Paris and eight other metro areas in France will be under a curfew starting Friday.

By Cailey Rizzo
Updated October 15, 2020
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France declared a public health state of emergency on Wednesday due to a second outbreak of COVID-19 spanning across multiple areas of the country.

Effective Friday at midnight, the Paris region and eight other metropolitan areas — totaling a third of the country's population— will face nightly curfews for at least four weeks. 

“The COVID-19 epidemic constitutes a public health disaster which, by its character and its severity, puts at risk the health of the population,” the government said in a statement, Reuters reported. “It justifies the declaration of a state of emergency so that measures can be adopted ... which are strictly proportionate to the public health risks.”

A nightly curfew is in effect from 9 p.m. to 6 a.m. for Ile-de-France (the Paris region) and the metropolitan areas around Grenoble, Lille, Lyon, Marseille, Montpellier, Rouen, Saint Etienne and Toulouse. 

Anyone caught breaking the curfew will be fined about $160 (€135). 

The state of emergency also limits gatherings to a maximum of six people. Public events, including weddings, are also banned at this time. 

More than 9,100 people are currently hospitalized in France for COVID-19. It is the highest that number has been since late June, according to Reuters. Officials fear that the growing trend of COVID-19 cases could overwhelm the hospital system.  

Earlier this month, Paris closed all bars and ordered restaurants to follow strict new health procedures, including taking contact information from customers and closing by 10 p.m. In addition to bars, public places like gyms, pools, and dance halls temporarily closed. Employees were encouraged “now more than ever” to work from home when possible.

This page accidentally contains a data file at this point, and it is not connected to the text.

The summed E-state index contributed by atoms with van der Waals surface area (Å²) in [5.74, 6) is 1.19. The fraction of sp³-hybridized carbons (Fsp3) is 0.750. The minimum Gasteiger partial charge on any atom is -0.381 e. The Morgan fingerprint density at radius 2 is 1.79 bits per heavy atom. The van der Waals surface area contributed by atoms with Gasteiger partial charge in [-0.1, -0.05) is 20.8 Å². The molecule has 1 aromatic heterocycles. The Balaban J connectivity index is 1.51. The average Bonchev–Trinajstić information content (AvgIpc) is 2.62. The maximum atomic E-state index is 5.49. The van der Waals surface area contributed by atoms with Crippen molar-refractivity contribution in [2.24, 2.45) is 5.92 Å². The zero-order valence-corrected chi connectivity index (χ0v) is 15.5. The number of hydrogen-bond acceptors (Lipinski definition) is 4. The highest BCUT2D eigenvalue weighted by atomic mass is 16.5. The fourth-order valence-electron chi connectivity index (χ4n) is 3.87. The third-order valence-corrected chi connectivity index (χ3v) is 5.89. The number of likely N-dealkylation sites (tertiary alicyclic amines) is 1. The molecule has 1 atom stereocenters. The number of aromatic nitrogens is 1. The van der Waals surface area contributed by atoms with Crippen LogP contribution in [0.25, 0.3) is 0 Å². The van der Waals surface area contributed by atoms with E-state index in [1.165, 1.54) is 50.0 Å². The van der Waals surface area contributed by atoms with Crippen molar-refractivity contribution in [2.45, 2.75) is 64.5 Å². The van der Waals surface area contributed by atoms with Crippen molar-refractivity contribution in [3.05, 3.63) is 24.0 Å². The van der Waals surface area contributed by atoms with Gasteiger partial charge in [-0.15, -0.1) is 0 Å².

Restaurants and bars in Marseille, France’s second-largest city, were also ordered to temporarily close to stem the spread of COVID-19. Restaurants were permitted to reopen under the same new strict protocol enacted in Paris. Public venues like museums, theatres, and cinemas must also close if they do not comply with the new health protection policies. 

France reported a total of 22,591 new daily cases on Wednesday. 

The French capital has responded to new social distancing measures in unique ways, like hosting open-air cinema nights on its canals and gradually reopening major attractions like the Eiffel Tower and the Louvre

France declared a state of emergency in March at the height of the pandemic. It was lifted in July when the number of cases subsided. 

Cailey Rizzo is a contributing writer for Travel + Leisure, currently based in Brooklyn. When in a new city, she's usually out to discover under-the-radar art, culture, and secondhand stores. No matter her location, you can find her on Twitter, on Instagram or at caileyrizzo.com.